iNOW- Lanzhou, Day 1: In which I almost got in a fight with an unnamed laoshi
Aug 7, 2007
|Where to begin... The past 36 hours have been packed full of interesting things to write about. I guess I'll begin with an explanation for the title above:
Day 1: In which I almost got in a fight with an unnamed laoshi
I feel like, all day long, I have been acting as an English dictionary/cultural reference with my labmates- in the same way that they are human Chinese translators for me- and Xiao Li, who I am sharing a hotel room with, just asked me why the chapter titles in my novel all begin with "In which...". It seemed only fitting to begin this one the same way.
As I've mentioned before, I am now in Lanzhou with seven of my labmates from Tsinghua, as part of iNOW, a workshop we've been attending the past week. I'm registered with my Tsinghua lab- thus, I am considered a Chinese student (there are about 30 foreign students who are also here, along with students from a few other Chinese universities). I wouldn't have it any other way; in fact, I'm honored that my professor wanted to take me as one of her students, and that I get to spend so much time with my labmates, who have been great to me.
However, seeing how the conference is run from the perspective of a Chinese student is extremely interesting, and very frustrating at times. There seems to be a not-very-transparent class-system that has been put in order. For example, I took the train last night from Beijing to Lanzhou while all the foreign students took a flight. To me, though, that is somewhat understandable- the flight was very expensive and the Chinese professors could not fathom putting all of their students on the plane, while I'm sure the foreign students (motsly American) could not fathom a 20 hour train ride. But once we all arrived in Lanzhou, a thin veil of unequal treatment has remained. The most notable is that we are split into two buses, all the foreign students on one, and the Chinese students (plus me!) on another. There seems to be no reason for this. On top of that, the Chinese students are always commanded to do certain things first- we had to leave dinner to get back on the buses first, etc.
I suppose that none of this is really that big of a deal- the Chinese students don't really blink an eye to any of it- but it still frustrates me that they should be treated differently. It was in this vein that I almost picked a fight with one of the administrators. We were headed out from dinner, and I was slightly annoyed because I didn't understand why we had to leave before everyone else. Pi Yanyan, one of my female labmates, and I decided we wanted to stay in downtown Lanzhou, to hang out along the river and enjoy the evening. But as we approached the bus to try to convince some of our other labmates to come with us, one of the administrators from the local university overheard and came over to tell us we couldn't stay there. "Weishenme?" I asked ("Why?"). He then proceded to talk to me in a lot of rapid Chinese, which Yanyan translated: essentially, he said it was not safe. It was our first time in Lanzhou and we had to get back on the bus. I was mad. That makes no sense: we are 24 years old. It was very safe. And it was 8:30 PM at night. So... I started to argue, talking back to him in English. I guess I was making a scene (by Chinese standards), because my labmates (hanging out the window of the bus, with Yanyan beside me) kept urging me to get on the bus, which I finally did. I didn't even really care about staying down by the river: I was just mad that we were not allowed to.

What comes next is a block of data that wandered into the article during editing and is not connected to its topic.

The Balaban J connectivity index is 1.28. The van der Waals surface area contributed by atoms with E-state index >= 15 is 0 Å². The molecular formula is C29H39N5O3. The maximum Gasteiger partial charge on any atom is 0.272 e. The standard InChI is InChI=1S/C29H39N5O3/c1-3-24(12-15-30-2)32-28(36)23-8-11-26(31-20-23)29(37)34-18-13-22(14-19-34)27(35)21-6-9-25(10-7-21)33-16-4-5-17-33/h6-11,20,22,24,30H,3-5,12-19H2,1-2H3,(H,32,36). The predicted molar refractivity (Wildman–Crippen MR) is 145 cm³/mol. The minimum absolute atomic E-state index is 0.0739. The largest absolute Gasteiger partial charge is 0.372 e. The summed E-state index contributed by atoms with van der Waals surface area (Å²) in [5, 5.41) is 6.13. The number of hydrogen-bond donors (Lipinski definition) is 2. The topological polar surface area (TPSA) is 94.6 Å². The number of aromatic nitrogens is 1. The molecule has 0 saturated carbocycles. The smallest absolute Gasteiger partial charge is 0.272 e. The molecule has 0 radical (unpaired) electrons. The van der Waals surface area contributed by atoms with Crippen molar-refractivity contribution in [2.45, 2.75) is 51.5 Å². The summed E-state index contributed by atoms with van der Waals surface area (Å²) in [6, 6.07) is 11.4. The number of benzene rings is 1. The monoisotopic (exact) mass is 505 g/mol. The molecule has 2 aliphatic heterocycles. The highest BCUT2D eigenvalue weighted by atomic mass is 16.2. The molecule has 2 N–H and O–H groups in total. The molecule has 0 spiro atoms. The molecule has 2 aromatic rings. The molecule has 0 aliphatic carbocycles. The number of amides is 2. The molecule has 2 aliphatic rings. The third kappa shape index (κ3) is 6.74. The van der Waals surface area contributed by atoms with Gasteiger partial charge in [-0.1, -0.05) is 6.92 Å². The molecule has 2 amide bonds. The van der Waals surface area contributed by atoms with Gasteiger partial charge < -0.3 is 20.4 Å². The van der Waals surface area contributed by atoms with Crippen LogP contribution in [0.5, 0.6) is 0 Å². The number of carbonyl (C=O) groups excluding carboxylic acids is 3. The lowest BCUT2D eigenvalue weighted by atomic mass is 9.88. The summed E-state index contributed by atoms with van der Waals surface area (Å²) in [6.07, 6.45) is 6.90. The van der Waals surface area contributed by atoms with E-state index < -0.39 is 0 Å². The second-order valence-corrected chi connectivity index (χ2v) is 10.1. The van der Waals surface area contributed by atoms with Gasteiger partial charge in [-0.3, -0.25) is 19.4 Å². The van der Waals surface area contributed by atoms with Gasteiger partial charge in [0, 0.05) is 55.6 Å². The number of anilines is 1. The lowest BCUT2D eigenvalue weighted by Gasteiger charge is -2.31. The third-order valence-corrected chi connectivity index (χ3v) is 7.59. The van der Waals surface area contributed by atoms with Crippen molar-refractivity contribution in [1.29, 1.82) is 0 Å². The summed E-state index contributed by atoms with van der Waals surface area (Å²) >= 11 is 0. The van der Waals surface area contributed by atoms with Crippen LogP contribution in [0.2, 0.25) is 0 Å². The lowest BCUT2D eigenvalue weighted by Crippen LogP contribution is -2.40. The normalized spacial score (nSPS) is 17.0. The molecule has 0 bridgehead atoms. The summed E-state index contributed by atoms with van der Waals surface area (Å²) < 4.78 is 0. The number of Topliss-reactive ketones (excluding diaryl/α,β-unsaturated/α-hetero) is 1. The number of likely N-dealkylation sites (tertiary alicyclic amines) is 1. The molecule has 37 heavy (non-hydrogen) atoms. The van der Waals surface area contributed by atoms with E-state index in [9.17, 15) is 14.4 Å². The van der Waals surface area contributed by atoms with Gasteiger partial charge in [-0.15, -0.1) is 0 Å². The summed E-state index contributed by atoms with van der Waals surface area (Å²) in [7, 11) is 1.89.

There have been many times before tonight that I've been surprised at the way the Chinese seem to just accept what they are told and do what they are ordered. Yet tonight was one of the first times I really experienced it first hand- maybe because I was on the receiving end of it for the first time. As we drove back to the university (on our all-Chinese bus, with everyone accounted for), I kept thinking about why I had stood up to the teacher, too. I would have never done that in the US. Maybe it was because, though I was being treated like the other Chinese students, I still knew that as a foreigner, my behavior would be excused and dismissed.
... and in which we arrive in Lanzhou and Yanyan and I play hooky
The train ride from Beijing here was long, but really enjoyable. My seven labmates and I were all together in one car, and we just played cards, ate together, talked about various things, hung out... I really enjoyed being with them. The boys who a few weeks ago were too shy to talk to me are now friendly and always looking out for me, and Pi Yanyan and Xiao Li are as sweet as ever.
When we arrived in Lanzhou this morning, we were shuttled straight to the hotel, then straight to the conference room. Hosting part of iNOW is definately a big deal for the university here, and they are giving everyone star treatment.
After lunch, Yanyan and I decided to skip the talks and go into the city. We took a bus downtown and visited some of the sites along the river. Lanzhou is built in a valley, along the Yellow River. The river is huge, and figures very prominantely in Chinese history and culture- it is referred to as "The Mother of China"- and it is very impressive. All the Chinese students seemed very excited when we first approached it on the way from the train station.